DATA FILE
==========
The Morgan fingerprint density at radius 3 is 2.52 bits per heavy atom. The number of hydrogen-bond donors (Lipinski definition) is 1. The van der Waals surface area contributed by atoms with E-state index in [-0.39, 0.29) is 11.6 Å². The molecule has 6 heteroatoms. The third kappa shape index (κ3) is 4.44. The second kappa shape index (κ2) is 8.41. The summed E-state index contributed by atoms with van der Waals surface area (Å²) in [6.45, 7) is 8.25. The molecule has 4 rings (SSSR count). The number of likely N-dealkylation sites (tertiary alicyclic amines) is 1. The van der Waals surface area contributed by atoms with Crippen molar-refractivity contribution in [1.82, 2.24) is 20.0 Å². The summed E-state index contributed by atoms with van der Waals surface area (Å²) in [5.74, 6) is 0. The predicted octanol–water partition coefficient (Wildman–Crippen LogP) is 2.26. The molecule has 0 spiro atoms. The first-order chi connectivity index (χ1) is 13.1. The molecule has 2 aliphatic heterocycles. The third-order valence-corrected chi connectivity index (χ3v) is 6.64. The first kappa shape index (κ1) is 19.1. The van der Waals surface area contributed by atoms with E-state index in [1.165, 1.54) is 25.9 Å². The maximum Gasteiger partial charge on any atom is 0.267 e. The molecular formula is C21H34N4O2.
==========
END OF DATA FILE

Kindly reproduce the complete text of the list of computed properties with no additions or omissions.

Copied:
The Morgan fingerprint density at radius 3 is 2.52 bits per heavy atom. The number of hydrogen-bond donors (Lipinski definition) is 1. The van der Waals surface area contributed by atoms with E-state index in [-0.39, 0.29) is 11.6 Å². The molecule has 6 heteroatoms. The third kappa shape index (κ3) is 4.44. The second kappa shape index (κ2) is 8.41. The summed E-state index contributed by atoms with van der Waals surface area (Å²) in [6.45, 7) is 8.25. The molecule has 4 rings (SSSR count). The number of likely N-dealkylation sites (tertiary alicyclic amines) is 1. The van der Waals surface area contributed by atoms with Crippen molar-refractivity contribution in [1.82, 2.24) is 20.0 Å². The summed E-state index contributed by atoms with van der Waals surface area (Å²) in [5.74, 6) is 0. The predicted octanol–water partition coefficient (Wildman–Crippen LogP) is 2.26. The molecule has 0 spiro atoms. The first-order chi connectivity index (χ1) is 13.1. The molecule has 2 aliphatic heterocycles. The third-order valence-corrected chi connectivity index (χ3v) is 6.64. The first kappa shape index (κ1) is 19.1. The van der Waals surface area contributed by atoms with E-state index in [1.165, 1.54) is 25.9 Å². The maximum Gasteiger partial charge on any atom is 0.267 e. The molecular formula is C21H34N4O2.